Saturated Fats Aren’t Always Bad – But are Always Tasty
When discussing saturated fats, we talk of "good" and "bad" but it is much more complicated than that.
Blame Hollywood. We live in a culture where we want to reduce everything to an A vs. B construct. Cops versus robbers. Rich versus poor. Fat versus fit. Kind versus mean. Hairy guy versus bald guy (if the girl has a shaved head, she’s a tough character). In the movie formula, you usually know who you’re rooting for early in the movie.
But not always. Some films get it right, capturing the complexity of life with a mixed view of good versus bad.
Food and nutrition are often seen in a good versus bad context, but in fact it’s really a mixed bag. Twenty years ago we considered all fat to be bad, but in its banishment we missed out on what we later called the “good fats” – those derived from plants (nuts, avocados) and fish, mostly. Alright then – the word was avoid the “bad fats,” those lipids that come from things with feet (cows, pigs and chickens).
But the food and biology picture still is a little trickier than even that. In fact we need some saturated fats for proper body functions. Saturated fats, converted to phospholipids, are the building blocks for all cell membranes throughout the body. The brain in particular is comprised of these phospholipids, and the lungs have a surfactant that is dependent on phospholipids to keep them functioning. Saturated fats help bones absorb calcium, protect the liver from alcohol and other toxins, contribute to natural immunity functions, and help tissue retain the Omega 3 fatty acids and fat-soluble vitamins.
All of this is a good thing, because in fact these “bad” saturated fats are almost unavoidable. It’s in avocados, olive oil, fruits and vegetables (most in very low concentrations), and of course animal proteins (meat, poultry, eggs, dairy), as well as fish.
When it comes to saturated fats, the trick is balance
So, we can’t avoid saturated fats, and good thing because we need it. Anyone pursuing an absolute banishment of saturated fats is doomed to fail, and misguided. (Note that transfats are another category, however. A creation of food technology, transfats are good for shelf stability of food but are always bad for people, always to be avoided.)
But it’s not like all those imperatives to eat less beef, more fish, legumes, nuts and vegetables were completely off base. Most western diets skew too heavily to animal proteins, and the obesity crisis is no small indicator of that.
It’s all very complicated. Like a good movie. And there is a plot twist.
Humans evolved on some animal protein sources, so it makes sense our bodies metabolize and thrive on some amount of that. But the animals of yesterday are not the same as today. Modern factory farm methods have changed the diets of animals we eat from grass to grain, altering the Omega 3 and Omega 6 balance in the nutrition we receive. Quantities too have changed – even up to the earlier parts of the 20th Century, only well-to-do households had a regular and bountiful amount of meat on the dinner table. But now a hamburger can cost less than a dollar, and we eat millions every day.
“In a society where everything is accessible, understanding how to eat healthfully can be overwhelming,” says Jill Houk, partner in Centered Chef Food Studios, a Chicago-based company that provides individualized, nutritious prepared meals for its clients.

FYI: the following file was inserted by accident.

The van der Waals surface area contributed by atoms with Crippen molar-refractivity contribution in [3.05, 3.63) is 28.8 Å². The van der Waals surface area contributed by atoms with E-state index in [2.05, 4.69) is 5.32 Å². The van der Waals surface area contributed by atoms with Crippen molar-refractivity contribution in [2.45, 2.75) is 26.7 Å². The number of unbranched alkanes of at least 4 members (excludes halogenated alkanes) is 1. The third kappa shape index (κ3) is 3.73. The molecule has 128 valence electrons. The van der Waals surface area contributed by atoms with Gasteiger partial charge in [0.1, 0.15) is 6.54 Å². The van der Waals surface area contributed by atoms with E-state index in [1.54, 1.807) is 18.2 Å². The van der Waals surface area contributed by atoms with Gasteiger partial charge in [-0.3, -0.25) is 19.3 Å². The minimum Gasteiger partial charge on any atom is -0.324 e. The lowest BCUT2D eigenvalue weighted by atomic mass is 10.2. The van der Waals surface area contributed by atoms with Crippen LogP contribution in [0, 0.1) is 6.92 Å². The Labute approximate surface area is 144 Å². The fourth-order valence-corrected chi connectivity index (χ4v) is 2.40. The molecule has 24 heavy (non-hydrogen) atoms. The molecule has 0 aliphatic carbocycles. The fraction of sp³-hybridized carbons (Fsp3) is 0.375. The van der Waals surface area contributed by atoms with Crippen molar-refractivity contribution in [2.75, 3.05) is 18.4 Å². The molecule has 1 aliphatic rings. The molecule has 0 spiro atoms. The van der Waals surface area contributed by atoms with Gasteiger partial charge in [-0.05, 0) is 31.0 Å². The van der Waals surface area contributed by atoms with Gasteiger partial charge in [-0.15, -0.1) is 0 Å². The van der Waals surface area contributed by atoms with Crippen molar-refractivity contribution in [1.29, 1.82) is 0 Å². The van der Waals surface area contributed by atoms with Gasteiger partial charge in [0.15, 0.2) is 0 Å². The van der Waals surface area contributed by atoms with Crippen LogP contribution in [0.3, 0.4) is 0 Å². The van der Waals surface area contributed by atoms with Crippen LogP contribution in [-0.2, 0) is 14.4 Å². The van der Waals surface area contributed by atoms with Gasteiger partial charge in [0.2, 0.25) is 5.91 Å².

Saturated fats: Healthy guidelines
The American Heart Association guidelines call for 7 percent of total daily caloric intake be from saturated fats, and 25-35 percent from fats overall. Translated to a workable level, here’s how that plays out:
Person who exercises moderately (30 minutes of exercise x 3 days/week)
Total daily calories: 2200-2500
7% of that is 153-175 calories
9 calories per gram of fat = 17-19 grams of fat per day
Person who exercises rigorously (60 minutes of exercise x 5-7 days/week)
Total daily calories: 2500-3000
7% of that is 175-210 calories
9 calories per gram of fat = 19-23 grams of fat per day
McDonald’s Hamburger: 3.5 grams of saturated fat
McDonald’s Quarter Pounder with Cheese: 12 grams of saturated fat
McDonald’s Angus Bacon and Cheese: 17 grams of saturated fat?McDonald’s Large French fries: 3.5 grams saturated fat
Pizza Hut Hand Tossed Style cheese pizza (one slice): 4.5 grams saturated fat
Pizza Hut Hand Tossed Style Meat Lovers pizza (one slice): 17 grams saturated fat
Of course, we hope you cook a few meals at home. Jill Houk’s staff dietitian, Sara Haas, RD LDN, suggests meals accented with a little bit of meat, but still heavy on the vegetables, as a balancing measure. Bacon, for example, is high in sodium and nitrates, a preservative. “Some all natural brands are free of nitrates,” says Haas, who uses a little bit of bacon in several recipes. She provides one here that makes use of antioxidant-packed Brussels Sprouts and is so simple that perhaps cavemen really could have made a version of this dish:
Brussels Sprouts with Bacon and Lemon
Makes 8-12 servings.
1 1/2 pounds Brussels sprouts, cut in half lengthwise
6 thin slices bacon, diced
1 lemon, halved lengthwise, thinly sliced crosswise
Preheat oven to 400°F. Cook Brussels spouts in medium saucepan of boiling salted water until crisp-tender, about 7 minutes. Drain. Spread Brussels sprouts on cookie sheet in single layer. Sprinkle with bacon, and lemon slices. If desired, sprinkle with black pepper. Roast until Brussels sprouts are tender and beginning to brown, stirring every 10 minutes, about 30 minutes. Transfer to bowl and serve. The total amount of saturated fat from six slices of bacon is 3.7 grams (33 calories of saturated fat).
This is a dish that serves well at parties and potlucks – and can be the star of the show, at least to those people who understand the importance of a little bit of saturated fat.
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